"The big thing with the infusion management is the unit-based dashboard that's in the clinical units as well as in the pharmacy itself," Mather says. Nurses see alarms and know when they need to return to the patient's room; pharmacists know when to start preparing replacement bags of critical fluids.
"It's like air traffic control. So you see a visual picture of all of the infusions that are running either in that unit, or in the pharmacy, in the whole hospital.
A 'Great Visual Tool'
"You have a real good idea from your team perspective in communicating between both departments what is going on, what infusion do I need to pay attention to, especially if I'm the charge nurse, or I'm the nurse manager, I'm the pharmacist. It helps you coordinate care."
From a physician's standpoint, she says, "when they're rounding on a unit, they can just get a real quick look too, or if they're in the intensive care unit, where a lot of those real critical drips and intensity of medications are being used, they can look and see real quick in one visual picture about what infusions are running at what rate and how much has gone in."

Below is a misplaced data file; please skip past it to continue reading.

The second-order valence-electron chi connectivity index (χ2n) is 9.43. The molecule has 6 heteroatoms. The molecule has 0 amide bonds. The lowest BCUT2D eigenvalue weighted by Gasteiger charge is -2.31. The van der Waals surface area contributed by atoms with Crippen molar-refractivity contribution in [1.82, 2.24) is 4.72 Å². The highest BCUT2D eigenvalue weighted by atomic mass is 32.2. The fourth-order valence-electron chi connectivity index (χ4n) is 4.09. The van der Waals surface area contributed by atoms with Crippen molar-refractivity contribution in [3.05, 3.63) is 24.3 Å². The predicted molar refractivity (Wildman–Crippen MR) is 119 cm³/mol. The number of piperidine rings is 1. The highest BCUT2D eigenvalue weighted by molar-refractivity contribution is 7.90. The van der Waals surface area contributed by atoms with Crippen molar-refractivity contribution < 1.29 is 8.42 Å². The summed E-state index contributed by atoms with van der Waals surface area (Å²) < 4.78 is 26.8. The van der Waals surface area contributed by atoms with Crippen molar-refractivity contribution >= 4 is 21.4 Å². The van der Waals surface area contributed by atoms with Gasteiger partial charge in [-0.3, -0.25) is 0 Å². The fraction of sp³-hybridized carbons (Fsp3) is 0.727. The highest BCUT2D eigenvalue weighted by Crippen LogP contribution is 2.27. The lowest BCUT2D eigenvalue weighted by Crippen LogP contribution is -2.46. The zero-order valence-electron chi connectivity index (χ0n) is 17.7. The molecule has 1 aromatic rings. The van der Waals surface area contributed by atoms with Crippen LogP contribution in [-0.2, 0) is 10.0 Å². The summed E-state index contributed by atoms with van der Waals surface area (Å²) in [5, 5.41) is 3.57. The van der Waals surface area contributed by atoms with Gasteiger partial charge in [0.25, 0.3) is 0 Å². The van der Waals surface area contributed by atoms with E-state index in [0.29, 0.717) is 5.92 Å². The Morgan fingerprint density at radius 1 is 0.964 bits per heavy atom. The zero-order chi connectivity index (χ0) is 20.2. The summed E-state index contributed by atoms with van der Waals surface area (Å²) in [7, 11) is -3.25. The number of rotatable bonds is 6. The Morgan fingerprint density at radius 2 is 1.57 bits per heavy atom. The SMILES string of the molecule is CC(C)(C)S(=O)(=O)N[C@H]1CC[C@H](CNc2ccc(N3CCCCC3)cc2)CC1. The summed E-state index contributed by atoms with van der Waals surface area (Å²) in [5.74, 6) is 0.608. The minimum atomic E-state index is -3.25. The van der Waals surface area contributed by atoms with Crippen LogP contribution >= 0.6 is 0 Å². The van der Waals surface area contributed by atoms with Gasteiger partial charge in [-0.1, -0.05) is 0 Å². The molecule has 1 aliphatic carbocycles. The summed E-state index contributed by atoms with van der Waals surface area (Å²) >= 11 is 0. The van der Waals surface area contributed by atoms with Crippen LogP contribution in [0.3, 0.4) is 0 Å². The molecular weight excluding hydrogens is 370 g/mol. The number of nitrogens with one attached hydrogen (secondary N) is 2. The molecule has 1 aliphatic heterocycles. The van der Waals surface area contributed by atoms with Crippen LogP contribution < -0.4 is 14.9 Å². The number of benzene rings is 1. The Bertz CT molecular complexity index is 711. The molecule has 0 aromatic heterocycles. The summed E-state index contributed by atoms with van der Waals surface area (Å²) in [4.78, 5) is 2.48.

Mather calls it "a great visual tool to give you a picture about that medication piece for that patient."
Among the lessons learned, Mather says: "It was really important to test every single medication and then on the actual alerts. I tested all kinds of different ways. You just have to test over and over to make sure you are getting the correct alert at the correct time. So I guess the big thing is just test all the time, or test everything."
Scott Mace is the former senior technology editor for HealthLeaders Media. He is now the senior editor, custom content at H3.Group.